Greetings to all. Happy


RE: Bigcats News - SuSpicious - 08-20-2017

Around 225 animals found dead in Kaziranga national park in the recent flood in Assam.


*This image is copyright of its original author


Just look at the chaos.even this looks like a healthy male. If facing poachers isn't enough now the nature is taking toll on our big cats.hope the flood situation ends and brings some good days for everyone






RE: Bigcats News - Ngala - 08-25-2017

Lions in Kenya could be extinct in two decades, experts warn
TUESDAY JUNE 27 2017
By GEORGE SAYAGIE

Lions feast on a wildebeest at the Maasai Mara Game Reserve. Experts have warned that lions in Kenya are being driven to extinction by humans who are encroaching on their territory. PHOTO | GEORGE SAYAGIE | NATION MEDIA GROUP 

*This image is copyright of its original author

In Summary
  • Lion’s future is now threatened by the destruction of its habitat as man spreads into the king’s frontiers in search of space to live and farm.
  • Land conversion in the Maasai Mara is suffocating the ecosystem that is vital to the survival of many species, including lions.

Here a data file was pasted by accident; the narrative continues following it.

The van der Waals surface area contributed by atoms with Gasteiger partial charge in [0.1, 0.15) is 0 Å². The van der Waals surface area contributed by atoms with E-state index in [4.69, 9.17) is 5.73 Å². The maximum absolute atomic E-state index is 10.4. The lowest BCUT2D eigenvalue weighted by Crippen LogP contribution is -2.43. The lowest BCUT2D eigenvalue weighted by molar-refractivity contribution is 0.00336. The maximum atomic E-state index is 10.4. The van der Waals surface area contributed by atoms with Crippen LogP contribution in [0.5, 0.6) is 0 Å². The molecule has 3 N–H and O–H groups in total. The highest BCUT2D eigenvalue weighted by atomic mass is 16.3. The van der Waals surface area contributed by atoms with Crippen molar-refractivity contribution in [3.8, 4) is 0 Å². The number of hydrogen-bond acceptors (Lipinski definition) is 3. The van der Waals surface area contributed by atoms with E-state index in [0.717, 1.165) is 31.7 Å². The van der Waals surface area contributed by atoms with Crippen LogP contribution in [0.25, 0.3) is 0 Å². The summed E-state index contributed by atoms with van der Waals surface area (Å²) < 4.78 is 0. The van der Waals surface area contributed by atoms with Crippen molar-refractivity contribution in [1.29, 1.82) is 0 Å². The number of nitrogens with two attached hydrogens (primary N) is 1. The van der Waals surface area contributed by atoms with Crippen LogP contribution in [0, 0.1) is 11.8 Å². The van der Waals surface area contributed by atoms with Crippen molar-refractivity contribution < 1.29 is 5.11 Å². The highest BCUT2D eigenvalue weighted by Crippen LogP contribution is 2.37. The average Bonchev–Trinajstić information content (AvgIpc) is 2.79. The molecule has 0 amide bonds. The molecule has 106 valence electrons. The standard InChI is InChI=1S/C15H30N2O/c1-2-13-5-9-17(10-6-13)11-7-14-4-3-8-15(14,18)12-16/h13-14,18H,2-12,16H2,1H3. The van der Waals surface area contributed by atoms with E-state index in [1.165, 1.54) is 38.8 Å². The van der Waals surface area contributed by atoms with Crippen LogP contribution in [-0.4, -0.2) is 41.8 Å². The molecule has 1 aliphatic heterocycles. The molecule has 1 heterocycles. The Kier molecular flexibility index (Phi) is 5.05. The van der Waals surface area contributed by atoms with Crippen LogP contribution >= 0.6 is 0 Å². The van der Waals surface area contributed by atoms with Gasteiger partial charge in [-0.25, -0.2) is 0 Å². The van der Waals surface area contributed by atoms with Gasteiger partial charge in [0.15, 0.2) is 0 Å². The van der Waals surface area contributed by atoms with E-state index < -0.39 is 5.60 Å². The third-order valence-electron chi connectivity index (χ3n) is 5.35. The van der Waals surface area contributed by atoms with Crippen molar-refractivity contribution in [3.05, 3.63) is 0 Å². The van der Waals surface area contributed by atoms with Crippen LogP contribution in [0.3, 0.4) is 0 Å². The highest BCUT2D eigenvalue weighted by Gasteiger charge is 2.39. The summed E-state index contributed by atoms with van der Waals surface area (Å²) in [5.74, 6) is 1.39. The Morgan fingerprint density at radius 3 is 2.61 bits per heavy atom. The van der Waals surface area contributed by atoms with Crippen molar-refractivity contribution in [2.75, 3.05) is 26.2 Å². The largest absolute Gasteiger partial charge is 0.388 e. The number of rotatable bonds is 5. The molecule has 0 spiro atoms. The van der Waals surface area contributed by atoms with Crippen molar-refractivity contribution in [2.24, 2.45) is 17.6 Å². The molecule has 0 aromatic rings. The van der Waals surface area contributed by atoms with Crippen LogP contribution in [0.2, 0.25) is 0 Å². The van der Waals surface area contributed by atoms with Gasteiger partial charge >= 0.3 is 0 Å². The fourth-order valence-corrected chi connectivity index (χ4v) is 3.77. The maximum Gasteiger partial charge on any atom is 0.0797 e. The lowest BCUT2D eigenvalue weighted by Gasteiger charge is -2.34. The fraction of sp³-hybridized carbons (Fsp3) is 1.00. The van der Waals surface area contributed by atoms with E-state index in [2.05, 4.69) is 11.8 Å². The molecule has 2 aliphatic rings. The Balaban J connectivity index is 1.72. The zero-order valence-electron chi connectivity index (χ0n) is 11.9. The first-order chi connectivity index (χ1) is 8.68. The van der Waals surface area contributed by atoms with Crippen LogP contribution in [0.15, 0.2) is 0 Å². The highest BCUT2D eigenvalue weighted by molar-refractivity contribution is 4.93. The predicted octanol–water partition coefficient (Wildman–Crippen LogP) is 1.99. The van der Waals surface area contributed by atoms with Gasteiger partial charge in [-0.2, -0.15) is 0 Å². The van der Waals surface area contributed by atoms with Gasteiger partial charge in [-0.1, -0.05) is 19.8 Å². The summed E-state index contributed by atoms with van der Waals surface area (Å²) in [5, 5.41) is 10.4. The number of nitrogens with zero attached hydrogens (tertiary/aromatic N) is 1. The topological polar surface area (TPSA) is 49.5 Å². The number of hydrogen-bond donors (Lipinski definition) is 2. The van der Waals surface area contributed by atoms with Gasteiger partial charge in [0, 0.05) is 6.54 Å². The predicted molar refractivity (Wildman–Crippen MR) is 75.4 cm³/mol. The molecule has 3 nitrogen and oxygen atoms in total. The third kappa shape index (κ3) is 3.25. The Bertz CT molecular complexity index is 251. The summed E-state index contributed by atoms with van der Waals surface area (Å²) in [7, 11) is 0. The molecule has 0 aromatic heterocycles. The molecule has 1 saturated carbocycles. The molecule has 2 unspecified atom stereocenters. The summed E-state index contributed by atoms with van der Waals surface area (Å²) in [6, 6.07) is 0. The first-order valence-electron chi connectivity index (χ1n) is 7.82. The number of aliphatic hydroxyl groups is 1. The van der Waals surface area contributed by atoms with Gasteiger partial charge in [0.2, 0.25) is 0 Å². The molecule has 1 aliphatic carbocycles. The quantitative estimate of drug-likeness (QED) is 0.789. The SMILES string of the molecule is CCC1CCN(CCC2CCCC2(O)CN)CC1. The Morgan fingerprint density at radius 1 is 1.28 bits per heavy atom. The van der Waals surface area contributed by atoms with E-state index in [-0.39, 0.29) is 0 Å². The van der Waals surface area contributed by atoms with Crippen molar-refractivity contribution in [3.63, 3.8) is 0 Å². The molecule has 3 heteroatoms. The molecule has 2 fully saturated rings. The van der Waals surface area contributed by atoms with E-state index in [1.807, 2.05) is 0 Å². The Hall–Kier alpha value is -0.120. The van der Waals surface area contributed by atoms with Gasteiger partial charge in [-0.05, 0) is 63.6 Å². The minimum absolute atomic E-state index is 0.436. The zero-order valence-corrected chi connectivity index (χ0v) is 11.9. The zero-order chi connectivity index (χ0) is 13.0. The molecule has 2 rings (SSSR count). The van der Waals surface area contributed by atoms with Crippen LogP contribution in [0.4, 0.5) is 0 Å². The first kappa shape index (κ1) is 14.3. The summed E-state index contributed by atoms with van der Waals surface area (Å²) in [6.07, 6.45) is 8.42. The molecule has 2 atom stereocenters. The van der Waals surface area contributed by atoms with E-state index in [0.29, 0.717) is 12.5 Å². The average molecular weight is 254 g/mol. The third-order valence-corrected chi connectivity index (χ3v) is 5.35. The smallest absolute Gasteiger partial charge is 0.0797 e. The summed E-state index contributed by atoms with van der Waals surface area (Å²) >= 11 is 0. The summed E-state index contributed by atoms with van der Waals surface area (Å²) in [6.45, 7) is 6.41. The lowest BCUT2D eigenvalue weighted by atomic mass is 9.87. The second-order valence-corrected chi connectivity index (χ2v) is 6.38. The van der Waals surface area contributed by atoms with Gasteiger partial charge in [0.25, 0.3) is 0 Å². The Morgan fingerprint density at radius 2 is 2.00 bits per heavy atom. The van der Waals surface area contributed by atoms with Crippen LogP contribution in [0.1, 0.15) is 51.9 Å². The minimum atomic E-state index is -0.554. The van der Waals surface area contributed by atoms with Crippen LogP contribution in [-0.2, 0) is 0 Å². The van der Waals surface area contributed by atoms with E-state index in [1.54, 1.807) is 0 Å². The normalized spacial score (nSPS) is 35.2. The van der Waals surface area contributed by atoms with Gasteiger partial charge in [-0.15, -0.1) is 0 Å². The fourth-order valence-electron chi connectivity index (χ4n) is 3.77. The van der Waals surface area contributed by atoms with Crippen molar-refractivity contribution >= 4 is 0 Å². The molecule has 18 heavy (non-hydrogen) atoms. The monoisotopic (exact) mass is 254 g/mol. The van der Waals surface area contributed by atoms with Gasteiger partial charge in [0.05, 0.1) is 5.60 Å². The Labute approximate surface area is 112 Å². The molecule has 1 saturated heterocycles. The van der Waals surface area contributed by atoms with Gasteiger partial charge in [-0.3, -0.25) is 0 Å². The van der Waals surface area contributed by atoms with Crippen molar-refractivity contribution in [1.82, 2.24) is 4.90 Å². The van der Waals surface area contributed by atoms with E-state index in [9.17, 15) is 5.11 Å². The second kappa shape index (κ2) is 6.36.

For anyone visiting the Maasai Mara Game Reserve, the thrill is to see the ultimate king of the jungle.

However, the lion’s future is now threatened by the destruction of its habitat as man spreads into the king’s frontiers in search of space to live and farm.

Conservationists and wildlife groups have warned that lions in Kenya could be gone in two decades.

Land conversion in the Maasai Mara is suffocating the ecosystem that is vital to the survival of many species, including lions.

So serious is the situation that plans are afoot to have the lion placed on Appendix One of the Convention on International Trade in Endangered Species of Wild Fauna and Flora (Cites).

SAVANNAH DIMINISHED
Narok Wildlife and Environment Forum chairman Nick Murero recently said the savannah had diminished by 75 per cent, following massive human encroachment.

“Grasslands have shrunk to a quarter of the size they used to be. With that, the areas that lions call home have been replaced by farms and grazing fields,” he said.